The seat? Not only was I in a middle seat in coach, but the gentleman-of-size next to me took over 30% of my personal space. I subsequently leaned into the missus, but still, playing contortionist for the flight (and ground delay) time is never fun. (Alas, no upgrades on this flight…)
But the security checkpoint? A breeze. The “advanced imaging” machine wasn’t even turned on. There was neither scanning nor groping. A short line of travelers shuffled quickly through three traditional metal detector lanes, without any junk-touching. Agents were even in a decent mood.
For all the doomsday hype, it was a real treat to walk through security so quickly and efficiently, and without any violation of fourth-amendment rights.
The national anger at the TSA is not just taking a toll on passengers’ patience — and rights. It’s now also taking a toll on airlines’ bottom lines: In the abstract, of course, some people will be dissuaded from traveling because of the bad press the airline experience is getting. But now Delta is, in limited cases, refunding passengers’ tickets even when the tickets were purchased as nonrefundable.
That’s a big deal.
Delta spokeswoman Susan Elliott said Monday that her airline is issuing refunds on a case-by-case basis for customers worried about the new screening steps. The move, however, does not constitute a new refund policy at the airline.
Their competitors haven’t bit yet. No other airlines are cutting passengers any slack. Perhaps that’s because they (and Delta, actually) aren’t actually raising a red flag yet:
The Delta and American officials said they were not seeing large numbers of cancelations related to the new security checks, but they had no specific numbers.
“I can’t say no one has canceled,” [American Airlines spokesman Tim] Smith said, adding that it’s “just not a trend.”
Hmm. Well, if it’s not a trend, then why is Delta giving anyone any refunds for this reason? …and why are they admitting it to journalists?! I suspect that Delta’s admission is a tell, and that we’ll hear more in coming weeks about how the TSA’s rules are affecting the airlines’ businesses. Not this week — planes are full for the Thanksgiving holiday — and maybe not even in December, as other holiday travel ramps up. But if public anger is still high in January (and it very well could be if changes are slow in coming) then expect to see airlines lobbying to change the TSA gropefest.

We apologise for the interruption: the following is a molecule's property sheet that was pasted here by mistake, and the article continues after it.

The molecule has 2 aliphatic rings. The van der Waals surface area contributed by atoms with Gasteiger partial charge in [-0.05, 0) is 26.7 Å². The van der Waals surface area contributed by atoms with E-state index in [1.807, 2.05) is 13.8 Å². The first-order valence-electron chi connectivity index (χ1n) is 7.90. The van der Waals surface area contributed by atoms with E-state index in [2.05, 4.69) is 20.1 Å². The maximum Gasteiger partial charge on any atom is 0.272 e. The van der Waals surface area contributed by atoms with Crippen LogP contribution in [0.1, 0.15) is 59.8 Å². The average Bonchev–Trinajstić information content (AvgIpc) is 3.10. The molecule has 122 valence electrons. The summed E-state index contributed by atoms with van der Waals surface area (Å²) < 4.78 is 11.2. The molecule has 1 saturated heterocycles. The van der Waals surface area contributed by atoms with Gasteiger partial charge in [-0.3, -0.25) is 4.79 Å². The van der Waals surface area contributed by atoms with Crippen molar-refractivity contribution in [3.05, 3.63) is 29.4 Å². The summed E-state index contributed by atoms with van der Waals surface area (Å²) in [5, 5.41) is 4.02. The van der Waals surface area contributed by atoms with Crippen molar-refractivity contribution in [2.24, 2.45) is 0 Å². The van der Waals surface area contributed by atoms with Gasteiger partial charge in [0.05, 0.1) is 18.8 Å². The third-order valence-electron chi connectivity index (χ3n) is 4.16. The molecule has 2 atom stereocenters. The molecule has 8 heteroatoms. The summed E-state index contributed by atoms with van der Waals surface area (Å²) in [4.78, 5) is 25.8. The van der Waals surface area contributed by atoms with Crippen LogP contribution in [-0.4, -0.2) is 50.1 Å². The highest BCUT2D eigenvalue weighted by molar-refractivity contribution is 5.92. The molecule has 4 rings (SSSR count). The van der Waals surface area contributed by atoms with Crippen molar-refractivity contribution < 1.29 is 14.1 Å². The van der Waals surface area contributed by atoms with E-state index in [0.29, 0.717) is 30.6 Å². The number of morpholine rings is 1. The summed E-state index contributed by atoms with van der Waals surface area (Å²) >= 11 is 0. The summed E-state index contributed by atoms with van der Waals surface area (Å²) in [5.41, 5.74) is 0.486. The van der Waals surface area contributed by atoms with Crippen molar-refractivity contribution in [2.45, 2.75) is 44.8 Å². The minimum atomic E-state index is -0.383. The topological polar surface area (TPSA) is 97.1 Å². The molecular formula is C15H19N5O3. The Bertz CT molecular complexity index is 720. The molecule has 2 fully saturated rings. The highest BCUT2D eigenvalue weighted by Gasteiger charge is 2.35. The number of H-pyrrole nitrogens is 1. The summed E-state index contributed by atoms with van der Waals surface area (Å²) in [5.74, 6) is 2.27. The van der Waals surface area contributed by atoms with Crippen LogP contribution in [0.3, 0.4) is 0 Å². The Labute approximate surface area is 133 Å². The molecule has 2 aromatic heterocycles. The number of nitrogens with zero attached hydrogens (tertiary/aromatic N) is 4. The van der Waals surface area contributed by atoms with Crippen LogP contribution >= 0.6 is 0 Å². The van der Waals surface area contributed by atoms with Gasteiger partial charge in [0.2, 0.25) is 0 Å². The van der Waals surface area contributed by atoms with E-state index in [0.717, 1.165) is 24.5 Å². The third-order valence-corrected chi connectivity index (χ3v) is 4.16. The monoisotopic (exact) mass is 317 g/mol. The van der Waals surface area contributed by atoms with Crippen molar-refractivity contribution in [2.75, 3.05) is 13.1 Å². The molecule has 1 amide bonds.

I know the discussion of the TSA is inevitably tiresome by now. But this item caught my attention:
Rep. John Mica, the Republican who will soon be chairman of the House Committee on Transportation and Infrastructure, is reminding airports that they have a choice.
Mica, one of the authors of the original TSA bill, has recently written to the heads of more than 150 airports nationwide suggesting they opt out of TSA screening.
Opt out of TSA screening? Great tagline, and yes, it’s possible: “The 2001 law creating the TSA gave airports the right to opt out of the TSA program in favor of private screeners after a two-year period.”
Unfortunately, it’s not quite that simple. Opting out is actually called the “Screening Partnership Program,” but you’re not rid of the TSA just by asking them to leave. Sure, they may fire the federal screeners, but airports still have to maintain the TSA’s standards, procedures, and policies, even if the actual workers doing the screenings aren’t federal employees. So, from a traveler’s perspective, it’s a complete and utter wash.
So who has opted out already?
There are seventeen airports participating in a Screening Partnership Program: San Francisco International Airport, Kansas City International Airport, Greater Rochester International Airport, Sioux Falls Regional Airport, Jackson Hole Airport, Tupelo Regional Airport, Key West International Airport, Charles M. Schultz-Sonoma County Airport, Roswell Industrial Air Center, Havre, Lewistown, Sidney-Richland (SDY), MT, Glasgow, Wolf Point, Glendive, Miles City and E. 34th Street Heliport (6N5), NY.